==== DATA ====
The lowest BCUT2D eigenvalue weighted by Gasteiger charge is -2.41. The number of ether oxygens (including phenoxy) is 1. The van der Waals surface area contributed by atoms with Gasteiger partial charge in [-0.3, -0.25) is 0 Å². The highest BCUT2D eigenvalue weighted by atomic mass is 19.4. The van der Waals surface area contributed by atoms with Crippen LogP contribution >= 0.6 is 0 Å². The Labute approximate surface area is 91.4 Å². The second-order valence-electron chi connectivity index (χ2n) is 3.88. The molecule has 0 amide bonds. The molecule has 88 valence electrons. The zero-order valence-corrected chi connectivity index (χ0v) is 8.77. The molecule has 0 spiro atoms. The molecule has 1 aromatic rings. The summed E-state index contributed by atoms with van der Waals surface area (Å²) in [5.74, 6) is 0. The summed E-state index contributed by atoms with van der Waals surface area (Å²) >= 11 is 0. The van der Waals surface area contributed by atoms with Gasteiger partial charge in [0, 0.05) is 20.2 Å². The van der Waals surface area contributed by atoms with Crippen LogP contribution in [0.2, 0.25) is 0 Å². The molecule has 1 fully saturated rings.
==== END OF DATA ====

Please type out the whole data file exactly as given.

The lowest BCUT2D eigenvalue weighted by Gasteiger charge is -2.41. The number of ether oxygens (including phenoxy) is 1. The van der Waals surface area contributed by atoms with Gasteiger partial charge in [-0.3, -0.25) is 0 Å². The highest BCUT2D eigenvalue weighted by atomic mass is 19.4. The van der Waals surface area contributed by atoms with Crippen LogP contribution >= 0.6 is 0 Å². The Labute approximate surface area is 91.4 Å². The second-order valence-electron chi connectivity index (χ2n) is 3.88. The molecule has 0 amide bonds. The molecule has 88 valence electrons. The zero-order valence-corrected chi connectivity index (χ0v) is 8.77. The molecule has 0 spiro atoms. The molecule has 1 aromatic rings. The summed E-state index contributed by atoms with van der Waals surface area (Å²) in [5.74, 6) is 0. The summed E-state index contributed by atoms with van der Waals surface area (Å²) >= 11 is 0. The van der Waals surface area contributed by atoms with Gasteiger partial charge in [0, 0.05) is 20.2 Å². The van der Waals surface area contributed by atoms with Crippen LogP contribution in [0.2, 0.25) is 0 Å². The molecule has 1 fully saturated rings.